The Opposite of Ordinary


a documentary film directed by Alla Kovgan

Dancing with Merce Cunningham

by Marianne Preger-Simon, with a foreword by Stuart Hodes and an afterword by Alastair Macaulay
University Press of Florida, 203 pp., $19.95 (paper)
John Cage and Merce Cunningham
James Klosty
John Cage and Merce Cunningham, France, 1970

During the mid-1950s and early 1960s, Merce Cunningham, the most inventive and influential American choreographer of the second half of the twentieth century, took his dance company, founded in 1953 at the legendary Black Mountain College in rural North Carolina, on the road. They traveled in the maverick composer John Cage’s Volkswagen Microbus, that iconic conveyance of the counterculture. Cunningham was once asked why his company consisted of only nine people, including Cage, his artistic collaborator and life partner, and the painter Robert Rauschenberg, a former student of Cunningham’s at Black Mountain, who designed the sets and costumes. Cunningham responded that nine was the maximum number of people who could squeeze into the bus. On one occasion, stopping at a gas station in Ohio, the dancers, according to Cage, “all piled out to go to the toilets and exercise around the pumps.” Curious about the peculiar movements on display, the attendant asked if the dancers were a band of comedians. “No,” Cage answered, “we’re from New York.”

Encountering this anecdote in Cunningham, the exuberant recent film timed to coincide with the hundredth anniversary of Cunningham’s birth in 1919, you might find yourself wondering whether the gas station attendant was entirely wrong. There is a great deal of laughter in Cunningham, both on the screen and, during the two showings I attended, in the movie theater. Archival footage from the vaudevillian Antic Meet (1958) is laugh-out-loud funny. In the section titled “Room for Two,” a man with a Thonet chair strapped to his back courts a demure woman in an antique dressing gown, who appears from a door that rolls, seemingly on its own ghostly power, onto the stage. When the man kneels, she sits matter-of-factly on the chair. Everything in the pas de deux is performed deadpan, with an occasional discordant gesture, as when the man, in profile, lunges forward and opens his mouth wide, while the woman assumes a graceful arabesque.1 The score, one of Cage’s mashups of prepared piano and recorded noise, sounds like a machine shop, or a slowly moving freight train. Cunningham said Antic Meet was inspired by a line from Dostoevsky’s Ivan Karamazov: “Let me tell you that the absurd is only too necessary on earth.” It has a clearer lineage from Charlie Chaplin and Buster Keaton.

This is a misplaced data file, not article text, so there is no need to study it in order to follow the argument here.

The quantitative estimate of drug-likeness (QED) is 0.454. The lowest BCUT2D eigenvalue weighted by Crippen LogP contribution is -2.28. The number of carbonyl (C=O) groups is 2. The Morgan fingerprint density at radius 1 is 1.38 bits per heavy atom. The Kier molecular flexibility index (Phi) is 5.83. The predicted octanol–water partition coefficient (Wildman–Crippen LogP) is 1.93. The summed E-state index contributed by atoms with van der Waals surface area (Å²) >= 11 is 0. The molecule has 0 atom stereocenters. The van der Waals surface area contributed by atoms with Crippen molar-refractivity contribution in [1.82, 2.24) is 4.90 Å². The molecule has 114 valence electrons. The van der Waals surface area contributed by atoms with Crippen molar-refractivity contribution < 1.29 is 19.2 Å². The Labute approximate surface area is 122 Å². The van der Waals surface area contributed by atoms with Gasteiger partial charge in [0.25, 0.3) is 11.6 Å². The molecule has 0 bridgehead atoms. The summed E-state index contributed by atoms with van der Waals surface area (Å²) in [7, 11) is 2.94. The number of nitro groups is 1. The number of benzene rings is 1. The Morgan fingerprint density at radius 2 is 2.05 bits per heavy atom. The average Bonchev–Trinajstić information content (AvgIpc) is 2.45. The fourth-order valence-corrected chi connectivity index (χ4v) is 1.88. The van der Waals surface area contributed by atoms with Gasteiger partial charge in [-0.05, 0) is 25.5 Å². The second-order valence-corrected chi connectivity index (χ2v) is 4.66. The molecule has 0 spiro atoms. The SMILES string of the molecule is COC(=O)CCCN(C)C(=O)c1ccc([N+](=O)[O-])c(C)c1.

More a dance film than a traditional documentary, Cunningham showcases the choreographer’s work, in extended dance sequences, with minimal attention to chronology or biographical detail. Directed by the Boston-based documentarian Alla Kovgan, the film was available in some theaters in 3D, and opens with a swooping aerial view of Manhattan, which zooms in on an uncanny shot of seemingly tiny dancers in multicolored leotards slowly assuming balletic poses on a rooftop. Kovgan filmed, in vivid color, outdoor reenactments of classic Cunningham…

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